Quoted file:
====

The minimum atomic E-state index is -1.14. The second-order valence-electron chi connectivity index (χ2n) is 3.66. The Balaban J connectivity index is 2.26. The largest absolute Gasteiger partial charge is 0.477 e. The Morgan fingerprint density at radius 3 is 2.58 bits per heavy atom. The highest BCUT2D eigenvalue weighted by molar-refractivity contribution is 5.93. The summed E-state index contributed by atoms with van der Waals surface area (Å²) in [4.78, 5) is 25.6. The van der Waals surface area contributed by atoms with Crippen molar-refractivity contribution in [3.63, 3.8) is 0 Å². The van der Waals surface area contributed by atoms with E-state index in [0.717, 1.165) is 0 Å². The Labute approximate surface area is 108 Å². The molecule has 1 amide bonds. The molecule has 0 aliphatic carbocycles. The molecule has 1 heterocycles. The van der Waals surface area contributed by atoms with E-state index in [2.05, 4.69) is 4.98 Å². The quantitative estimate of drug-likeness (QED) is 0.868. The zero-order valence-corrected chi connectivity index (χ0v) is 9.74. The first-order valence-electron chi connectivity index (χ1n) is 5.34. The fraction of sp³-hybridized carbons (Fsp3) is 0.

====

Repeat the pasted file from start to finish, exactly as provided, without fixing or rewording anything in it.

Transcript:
The minimum atomic E-state index is -1.14. The second-order valence-electron chi connectivity index (χ2n) is 3.66. The Balaban J connectivity index is 2.26. The largest absolute Gasteiger partial charge is 0.477 e. The Morgan fingerprint density at radius 3 is 2.58 bits per heavy atom. The highest BCUT2D eigenvalue weighted by molar-refractivity contribution is 5.93. The summed E-state index contributed by atoms with van der Waals surface area (Å²) in [4.78, 5) is 25.6. The van der Waals surface area contributed by atoms with Crippen molar-refractivity contribution in [3.63, 3.8) is 0 Å². The van der Waals surface area contributed by atoms with E-state index in [0.717, 1.165) is 0 Å². The Labute approximate surface area is 108 Å². The molecule has 1 amide bonds. The molecule has 0 aliphatic carbocycles. The molecule has 1 heterocycles. The van der Waals surface area contributed by atoms with E-state index in [2.05, 4.69) is 4.98 Å². The quantitative estimate of drug-likeness (QED) is 0.868. The zero-order valence-corrected chi connectivity index (χ0v) is 9.74. The first-order valence-electron chi connectivity index (χ1n) is 5.34. The fraction of sp³-hybridized carbons (Fsp3) is 0.